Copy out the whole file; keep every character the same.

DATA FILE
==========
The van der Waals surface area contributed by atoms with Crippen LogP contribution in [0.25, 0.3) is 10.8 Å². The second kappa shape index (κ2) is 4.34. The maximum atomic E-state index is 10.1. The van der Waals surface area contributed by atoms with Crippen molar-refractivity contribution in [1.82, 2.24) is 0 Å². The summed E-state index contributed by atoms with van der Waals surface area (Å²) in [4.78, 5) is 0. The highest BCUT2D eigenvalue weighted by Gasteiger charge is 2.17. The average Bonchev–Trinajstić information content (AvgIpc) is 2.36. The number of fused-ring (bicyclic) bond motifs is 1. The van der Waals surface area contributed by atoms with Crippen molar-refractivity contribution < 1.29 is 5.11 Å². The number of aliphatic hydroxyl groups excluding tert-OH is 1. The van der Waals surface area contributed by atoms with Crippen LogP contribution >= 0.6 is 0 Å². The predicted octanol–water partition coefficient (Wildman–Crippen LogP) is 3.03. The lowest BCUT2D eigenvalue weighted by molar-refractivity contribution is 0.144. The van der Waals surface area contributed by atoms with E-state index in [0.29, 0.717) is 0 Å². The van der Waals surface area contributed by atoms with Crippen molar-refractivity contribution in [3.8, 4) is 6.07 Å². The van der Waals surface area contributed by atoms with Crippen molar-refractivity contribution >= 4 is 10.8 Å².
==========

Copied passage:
The van der Waals surface area contributed by atoms with Crippen LogP contribution in [0.25, 0.3) is 10.8 Å². The second kappa shape index (κ2) is 4.34. The maximum atomic E-state index is 10.1. The van der Waals surface area contributed by atoms with Crippen molar-refractivity contribution in [1.82, 2.24) is 0 Å². The summed E-state index contributed by atoms with van der Waals surface area (Å²) in [4.78, 5) is 0. The highest BCUT2D eigenvalue weighted by Gasteiger charge is 2.17. The average Bonchev–Trinajstić information content (AvgIpc) is 2.36. The number of fused-ring (bicyclic) bond motifs is 1. The van der Waals surface area contributed by atoms with Crippen molar-refractivity contribution < 1.29 is 5.11 Å². The number of aliphatic hydroxyl groups excluding tert-OH is 1. The van der Waals surface area contributed by atoms with Crippen LogP contribution >= 0.6 is 0 Å². The predicted octanol–water partition coefficient (Wildman–Crippen LogP) is 3.03. The lowest BCUT2D eigenvalue weighted by molar-refractivity contribution is 0.144. The van der Waals surface area contributed by atoms with E-state index in [0.29, 0.717) is 0 Å². The van der Waals surface area contributed by atoms with Crippen molar-refractivity contribution in [3.8, 4) is 6.07 Å². The van der Waals surface area contributed by atoms with Crippen molar-refractivity contribution >= 4 is 10.8 Å².